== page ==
CONSCIOUS PROPORTION A conversation with Shin Okuda and Bianca Smith

Waka Waka is a Los Angeles based studio focusing on wood furniture and functional objects designed and hand crafted by Shin Okuda.

His work ranges from seating concepts, utilitarian objects and space design, all of which demonstrate a simplicity in form, subtle detailing and a unique interpretation of proportion.

Wood is often the chosen material, specifically Baltic birch plywood, for its generic utilitarian application and its superior quality for furniture making.

“I waka waka waka –I go many places," which is the spirit of the studio. Look forward, look up, look out. Shin Okuda was born in Fukuoka, Japan and now lives and works in Los Angeles, CA.


We’ll start with a heavy-hitter. If you had to describe your philosophy on design, what would you say?


Minimum design. Conscious proportion. Plywood as a dynamic but determinate material.

Can you describe the moment when you knew that furniture design—crafting beautifully functional objects—was for you?

When people started buying it. I wanted to make some furniture pieces for my wife’s event at the Iko Iko space, and that’s kind of how it spiritually started. It was a show about books, so I made tables like cheese slices. That was a moment when I recognized stores offered a very physical,

tactile experience to information and object exposure. Iko Iko was my platform to start thinking about functional pieces—and more broadly, an opportunity for me to commit to the ideas I had.

Tell us more about your perspective on functionality and intent.

Since I make functional furniture, it has to serve and own its design purpose in that way. Limitations and rules are big guides in my idea process. Like a piano—it has 88 keys, which ultimately has a huge influence on how you can create, be it within limit or building and expanding on variations.

Pick a piece from your metal collection. What inspired it?

The dining set. I have always loved this one vintage French chair from an auction I went to. It had a lifted seat and a very angular structure,

which definitely made me think about all of the different possibilities for a similar structure.

Pick a piece from your wood collection. What inspired it?

The seating series of the cylinder chairs and straight back chairs were a union of round forms and straight lines in two dimensions. The impact of profile and the challenge of how to make it still be a comfortable chair? A lot of drawings and prototypes that inspired the series.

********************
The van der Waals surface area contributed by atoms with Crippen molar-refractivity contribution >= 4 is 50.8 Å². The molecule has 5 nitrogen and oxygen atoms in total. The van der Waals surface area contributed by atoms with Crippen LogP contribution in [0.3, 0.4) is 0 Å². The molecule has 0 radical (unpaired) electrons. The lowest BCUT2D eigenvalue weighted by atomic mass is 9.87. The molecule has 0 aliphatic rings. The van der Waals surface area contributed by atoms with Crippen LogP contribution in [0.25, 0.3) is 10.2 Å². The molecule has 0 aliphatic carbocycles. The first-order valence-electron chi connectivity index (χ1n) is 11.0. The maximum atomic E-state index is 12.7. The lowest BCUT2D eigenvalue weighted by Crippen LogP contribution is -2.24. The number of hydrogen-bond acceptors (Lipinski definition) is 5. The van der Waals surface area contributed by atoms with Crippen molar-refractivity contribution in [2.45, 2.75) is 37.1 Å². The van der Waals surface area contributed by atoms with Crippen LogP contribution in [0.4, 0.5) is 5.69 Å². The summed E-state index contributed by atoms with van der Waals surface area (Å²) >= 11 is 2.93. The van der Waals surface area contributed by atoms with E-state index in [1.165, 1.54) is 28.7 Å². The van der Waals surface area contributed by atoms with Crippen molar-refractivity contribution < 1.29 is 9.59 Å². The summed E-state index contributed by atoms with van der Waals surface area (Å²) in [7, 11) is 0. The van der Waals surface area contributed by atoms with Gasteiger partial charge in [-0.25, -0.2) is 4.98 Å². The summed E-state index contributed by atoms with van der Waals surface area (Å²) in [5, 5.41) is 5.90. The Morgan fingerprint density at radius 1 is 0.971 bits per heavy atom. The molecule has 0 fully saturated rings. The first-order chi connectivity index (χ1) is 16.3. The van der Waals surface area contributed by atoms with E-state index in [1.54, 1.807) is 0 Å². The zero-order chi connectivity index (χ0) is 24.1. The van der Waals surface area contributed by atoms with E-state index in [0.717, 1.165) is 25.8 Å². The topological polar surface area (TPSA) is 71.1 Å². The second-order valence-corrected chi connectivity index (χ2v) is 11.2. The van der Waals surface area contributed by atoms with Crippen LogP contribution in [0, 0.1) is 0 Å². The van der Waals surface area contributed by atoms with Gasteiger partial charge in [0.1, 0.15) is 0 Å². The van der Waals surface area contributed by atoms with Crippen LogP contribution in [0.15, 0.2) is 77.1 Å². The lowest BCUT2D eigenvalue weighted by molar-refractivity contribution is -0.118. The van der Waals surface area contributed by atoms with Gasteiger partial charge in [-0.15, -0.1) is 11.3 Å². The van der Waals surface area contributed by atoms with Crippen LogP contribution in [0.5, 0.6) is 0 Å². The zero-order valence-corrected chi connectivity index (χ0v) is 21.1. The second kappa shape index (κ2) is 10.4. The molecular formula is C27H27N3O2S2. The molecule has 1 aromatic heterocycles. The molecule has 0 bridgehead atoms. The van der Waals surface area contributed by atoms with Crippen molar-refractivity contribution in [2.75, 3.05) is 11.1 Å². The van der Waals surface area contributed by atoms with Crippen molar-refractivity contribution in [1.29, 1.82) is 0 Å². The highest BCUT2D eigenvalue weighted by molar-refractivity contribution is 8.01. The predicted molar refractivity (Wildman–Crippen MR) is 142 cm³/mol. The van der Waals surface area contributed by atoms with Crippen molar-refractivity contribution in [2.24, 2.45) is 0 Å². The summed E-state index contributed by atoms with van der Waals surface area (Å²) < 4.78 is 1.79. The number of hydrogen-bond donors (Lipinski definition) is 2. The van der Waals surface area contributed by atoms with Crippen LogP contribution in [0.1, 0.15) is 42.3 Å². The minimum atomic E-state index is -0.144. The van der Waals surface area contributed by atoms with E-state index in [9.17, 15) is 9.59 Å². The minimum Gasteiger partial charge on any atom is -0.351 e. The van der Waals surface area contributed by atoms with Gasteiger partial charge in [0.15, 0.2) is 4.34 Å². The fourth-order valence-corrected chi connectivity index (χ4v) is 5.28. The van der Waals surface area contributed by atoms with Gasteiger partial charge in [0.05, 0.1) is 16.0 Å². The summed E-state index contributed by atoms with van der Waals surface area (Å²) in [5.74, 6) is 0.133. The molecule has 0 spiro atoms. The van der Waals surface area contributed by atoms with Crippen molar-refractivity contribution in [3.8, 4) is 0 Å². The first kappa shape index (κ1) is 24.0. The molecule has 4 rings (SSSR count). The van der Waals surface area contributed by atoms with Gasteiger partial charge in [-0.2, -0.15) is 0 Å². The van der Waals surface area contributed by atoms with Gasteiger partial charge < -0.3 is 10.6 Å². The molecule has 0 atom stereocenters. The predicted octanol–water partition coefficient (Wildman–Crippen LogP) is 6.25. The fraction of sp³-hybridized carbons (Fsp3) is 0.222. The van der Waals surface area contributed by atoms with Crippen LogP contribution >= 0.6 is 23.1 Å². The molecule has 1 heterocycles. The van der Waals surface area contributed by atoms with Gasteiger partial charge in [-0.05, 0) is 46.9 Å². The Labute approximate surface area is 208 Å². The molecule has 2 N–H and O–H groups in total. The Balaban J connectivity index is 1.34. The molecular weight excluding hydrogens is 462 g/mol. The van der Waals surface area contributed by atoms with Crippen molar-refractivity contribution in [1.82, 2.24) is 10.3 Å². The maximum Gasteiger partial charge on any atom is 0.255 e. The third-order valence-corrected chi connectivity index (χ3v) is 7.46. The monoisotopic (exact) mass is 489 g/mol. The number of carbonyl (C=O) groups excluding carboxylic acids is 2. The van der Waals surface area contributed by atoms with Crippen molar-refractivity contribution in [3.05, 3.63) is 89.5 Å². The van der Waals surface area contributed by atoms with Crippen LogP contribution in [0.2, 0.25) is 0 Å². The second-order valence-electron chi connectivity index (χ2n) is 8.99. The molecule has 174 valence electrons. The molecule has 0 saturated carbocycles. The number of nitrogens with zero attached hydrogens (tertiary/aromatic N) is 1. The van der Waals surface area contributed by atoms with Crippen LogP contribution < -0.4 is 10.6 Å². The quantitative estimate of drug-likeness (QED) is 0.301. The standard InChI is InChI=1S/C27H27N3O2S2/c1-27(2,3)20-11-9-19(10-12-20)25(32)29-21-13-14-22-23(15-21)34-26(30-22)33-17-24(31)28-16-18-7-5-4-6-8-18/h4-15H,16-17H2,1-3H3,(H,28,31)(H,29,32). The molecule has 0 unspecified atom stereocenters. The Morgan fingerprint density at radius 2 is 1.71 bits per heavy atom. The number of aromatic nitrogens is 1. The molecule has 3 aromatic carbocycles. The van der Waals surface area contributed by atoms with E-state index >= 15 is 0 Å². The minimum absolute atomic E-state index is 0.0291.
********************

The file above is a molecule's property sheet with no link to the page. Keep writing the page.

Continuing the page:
What are some of your favorite woods and metals you were able to work with for these two collections?

I primarily use Baltic birch plywood because it's like a blank piece of

paper. Its the plainest wood—its very strong and of high quality—so it allows for almost anything I think up. In the past few years, I've incorporated laminate and lacquer for color options.
The metalwork is nice because it's a different way of thinking due to the structural problem-solving. The actual
design of the pieces can become very light—plus finishes are interesting to explore, too.

Detail your process, from the inception of the idea for a piece through to the end.

There's a moment before I fully wake up when I think of things—and when that moment comes, I draw my ideas down with a pencil. I fine-tune things and see if through the computer rendering I have a workable design. I often return to zero and look at past work, and then through my library. There is also a bit of back and forth with clients sometimes before we arrive at the final design.
With my own collection, we all sit with it for a bit before fabricating the sample.

How do you hope one feels while interacting with one of your pieces?

Comfortable. I think my pieces are flexible—they have a home in a variety

of spaces. Furniture is activated by the person using it, so it's nice to see how a customer ends up finding where it fits in their space.

Can you tell us more about the “spirit of the studio,” and why “I waka waka waka” rings true to the work you’re making?

We want to do our best with every commission and with every piece that comes out of our shop, be it a chair from the collection or a piece of custom work. We’re all about exploration and growth and observation through that walk.

Are there any overarching themes to your work?

I think when you make your own company, you have to put forth a very honest voice to your work—and you end up testing whether an audience will be responsive to that voice. But there is a balance; there are choices you have to make at times to give you more

opportunities. It can’t always be art for art’s sake.

You’ve been at this for 10 years. What have been some of the most challenging moments of your career, and what have been some of the most exciting?

Losing part of my thumb. Making work that inspires more work. Having a team and building that team. Continuing to create pieces in a style that can exist in a rapidly changing world.

Who are three people who have influenced your work throughout the years?

My wife—she was the first person to encourage me to try furniture-making and made me hold myself.

Kazuo Shinohara—his gestures of line and space, the odd proportions, the exposure of humble materials, his architecture—it all unites the earth with human space.

Peter Shire—he is constantly creating work and making fine art as well as art furniture. He’s a positive spirit, interested in sharing that process and his whole timeline as an artist.

What keeps you inspired?

Everyday life. Connecting problem solving to design work. My family and friend-family, too. My books. Going back to Japan.

What’s next for WAKA WAKA? What’s next for you, personally?

A bigger woodshop, more experiments with materials—and personally, a home for which I can make our furniture.